So the point to the crowd is clear. You cannot ½ follow Jesus. You cannot just hang around while it is convenient. You must give everything over to him, or you will end up looking foolish, and the terms of peace offered are total. God requires everything.

I confess there was a time in my life when I first loved this passage. When I became a Christian, it was in the middle of a small revival. Young and passionate, it was a clarion call to commit to the wild adventures of a disciple. We used this passage many times to let the word of God convict us that God demands everything, that there is nothing more valuable than discipleship. When Jesus said "Count the cost!", we would nod in approval, “Of course! Why wouldn’t you?” It was a passage that called for fearless and bold leadership, letting nothing stand between me and following Jesus, a rallying cry for those touched by the Spirit, committed to leading the world in to all truth.

But I’m not that guy anymore.

After the last couple of years we’ve had as a family, it’s just not in me. There has been enough suffering and loss for me to change my perspective. I still love this passage, but for different reasons now. I love the last parable most. I love that the king is defenseless, at the mercy of overwhelming forces, and his only option is surrender, because that’s how I feel. My reflections this morning are shaped by the loss of family and friends, of job, of my inability to finish all the things I need to get done. Our car got a flat, and my daughter threw up all over my pillow last night.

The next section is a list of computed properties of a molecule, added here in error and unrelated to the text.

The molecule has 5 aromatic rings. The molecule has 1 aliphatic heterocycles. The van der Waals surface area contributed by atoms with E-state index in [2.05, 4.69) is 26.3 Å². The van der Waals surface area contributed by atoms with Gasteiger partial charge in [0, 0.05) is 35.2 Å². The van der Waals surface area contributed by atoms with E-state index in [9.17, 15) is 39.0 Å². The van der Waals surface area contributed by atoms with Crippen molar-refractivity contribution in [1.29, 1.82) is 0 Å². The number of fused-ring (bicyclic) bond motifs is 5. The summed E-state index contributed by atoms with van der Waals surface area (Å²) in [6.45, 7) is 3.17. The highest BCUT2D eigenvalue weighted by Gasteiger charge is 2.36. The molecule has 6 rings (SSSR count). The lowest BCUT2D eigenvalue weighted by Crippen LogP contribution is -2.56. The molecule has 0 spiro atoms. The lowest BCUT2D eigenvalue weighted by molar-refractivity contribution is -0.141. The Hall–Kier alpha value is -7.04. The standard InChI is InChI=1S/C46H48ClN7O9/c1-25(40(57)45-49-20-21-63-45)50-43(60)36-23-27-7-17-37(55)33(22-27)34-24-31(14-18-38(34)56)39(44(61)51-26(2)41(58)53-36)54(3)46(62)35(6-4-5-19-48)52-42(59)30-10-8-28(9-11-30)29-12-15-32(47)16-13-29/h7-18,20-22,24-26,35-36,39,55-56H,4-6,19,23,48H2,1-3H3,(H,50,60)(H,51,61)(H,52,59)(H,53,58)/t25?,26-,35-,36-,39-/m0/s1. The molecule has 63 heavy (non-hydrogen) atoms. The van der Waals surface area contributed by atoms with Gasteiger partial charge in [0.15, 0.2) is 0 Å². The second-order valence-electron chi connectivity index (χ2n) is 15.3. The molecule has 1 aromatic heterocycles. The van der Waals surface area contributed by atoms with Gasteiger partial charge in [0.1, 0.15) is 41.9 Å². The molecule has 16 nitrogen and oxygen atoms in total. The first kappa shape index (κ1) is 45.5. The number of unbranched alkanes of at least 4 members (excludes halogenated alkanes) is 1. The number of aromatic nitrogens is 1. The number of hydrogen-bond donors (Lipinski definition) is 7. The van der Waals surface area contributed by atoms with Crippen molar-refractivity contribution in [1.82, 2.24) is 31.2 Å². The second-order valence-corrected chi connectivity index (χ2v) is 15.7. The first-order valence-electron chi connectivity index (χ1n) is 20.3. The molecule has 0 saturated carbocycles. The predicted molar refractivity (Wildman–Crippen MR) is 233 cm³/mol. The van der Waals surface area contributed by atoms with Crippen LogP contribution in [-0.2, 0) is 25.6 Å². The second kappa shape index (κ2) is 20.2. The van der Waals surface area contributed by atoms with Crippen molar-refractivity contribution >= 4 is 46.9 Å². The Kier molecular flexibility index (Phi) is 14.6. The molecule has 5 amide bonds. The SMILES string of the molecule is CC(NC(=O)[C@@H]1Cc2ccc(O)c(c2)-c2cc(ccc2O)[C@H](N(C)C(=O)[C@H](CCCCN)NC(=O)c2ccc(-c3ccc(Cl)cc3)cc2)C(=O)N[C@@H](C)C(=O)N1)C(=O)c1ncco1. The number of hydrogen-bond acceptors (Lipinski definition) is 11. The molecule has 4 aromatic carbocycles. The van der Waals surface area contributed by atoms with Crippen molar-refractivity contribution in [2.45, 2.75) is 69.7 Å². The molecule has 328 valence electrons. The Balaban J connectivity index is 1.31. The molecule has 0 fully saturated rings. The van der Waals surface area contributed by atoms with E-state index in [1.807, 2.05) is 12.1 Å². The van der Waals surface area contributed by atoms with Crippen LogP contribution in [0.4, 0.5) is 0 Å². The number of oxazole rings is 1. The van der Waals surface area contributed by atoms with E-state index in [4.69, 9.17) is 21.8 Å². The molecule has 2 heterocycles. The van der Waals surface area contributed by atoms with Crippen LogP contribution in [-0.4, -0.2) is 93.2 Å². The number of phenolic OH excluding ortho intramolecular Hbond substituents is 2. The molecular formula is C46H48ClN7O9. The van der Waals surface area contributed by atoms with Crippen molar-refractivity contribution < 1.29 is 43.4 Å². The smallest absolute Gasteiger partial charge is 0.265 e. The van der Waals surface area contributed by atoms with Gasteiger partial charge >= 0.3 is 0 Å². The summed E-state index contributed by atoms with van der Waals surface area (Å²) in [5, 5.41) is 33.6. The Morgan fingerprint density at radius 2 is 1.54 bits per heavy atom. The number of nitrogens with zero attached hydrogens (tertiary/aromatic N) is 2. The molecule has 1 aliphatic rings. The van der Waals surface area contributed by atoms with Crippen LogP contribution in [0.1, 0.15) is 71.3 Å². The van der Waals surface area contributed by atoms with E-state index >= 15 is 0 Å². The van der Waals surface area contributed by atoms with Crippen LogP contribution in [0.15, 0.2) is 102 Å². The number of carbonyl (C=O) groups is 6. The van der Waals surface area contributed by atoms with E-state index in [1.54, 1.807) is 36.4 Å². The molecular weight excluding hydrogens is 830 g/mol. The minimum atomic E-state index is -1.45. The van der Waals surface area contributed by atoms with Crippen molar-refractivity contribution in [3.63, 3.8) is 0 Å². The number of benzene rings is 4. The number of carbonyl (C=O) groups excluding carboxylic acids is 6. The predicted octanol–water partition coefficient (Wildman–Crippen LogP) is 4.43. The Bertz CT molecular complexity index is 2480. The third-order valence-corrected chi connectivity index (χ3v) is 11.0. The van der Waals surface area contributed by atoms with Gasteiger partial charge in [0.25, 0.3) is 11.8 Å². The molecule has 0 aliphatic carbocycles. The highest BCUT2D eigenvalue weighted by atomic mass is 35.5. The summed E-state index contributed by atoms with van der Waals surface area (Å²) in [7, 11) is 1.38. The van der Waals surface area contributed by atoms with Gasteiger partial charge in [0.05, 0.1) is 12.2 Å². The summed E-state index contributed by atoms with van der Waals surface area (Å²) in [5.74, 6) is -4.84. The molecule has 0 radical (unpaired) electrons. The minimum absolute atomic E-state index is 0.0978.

These days I feel like that king, overwhelmed by the world assailing me. And it is only by accepting the terms of peace that I can make it. And as much as I used to think Jesus was like a marine asking the crowds, “Do you have what it takes!?!” now I hear Jesus ask,“If you are only half in, what defense do you have against the terrors of the world?”
-Who will comfort you when you are lonely?
-Who will heal where you hurt?
-Who will redeem your mistakes?
-Who will secure a glorious future for you?
-Who will make sense of all this?

Putting Jesus first, carrying your cross -those are the terms of peace. And though we must lose our lives giving them completely to him, like the king, we save them in our surrender. And the terms of peace Jesus offers are an easy yoke and a light burden. But they are total. The call is to surrender all that we have, and all that we are.

So I don’t know where this morning finds you. Maybe the call to commit everything, the single minded pursuit of Christ, raises your pulse. Amen. There is nothing more noble and breathtaking than the life of discipleship. Maybe the call to find shelter and defense, a little peace and resolution, is motivation enough to commit completely to Jesus. Both are biblical, and still the call remains: We must surrender everything to Jesus.


  1. Erin, thanks so much for your posts...and especially your message to us on Sunday. This is raw...this discipleship thing is tough and honestly I'd rather run and bury my head in the sand like an ostrich. (and pretend I'm hiding when really the rest of me is exposed).

    It's so easy for me to forget that "God requires everything" sometimes. It's so much easier to hand over things that are obvious and forget about the parts of my heart that are hidden under layers of brokenness. For example, it's easy to say "God I surrender this crappy day to you" vs. "God you can take my selfish attitude and misshaped expectations that make feel like crap."

    Anyways, thanks again!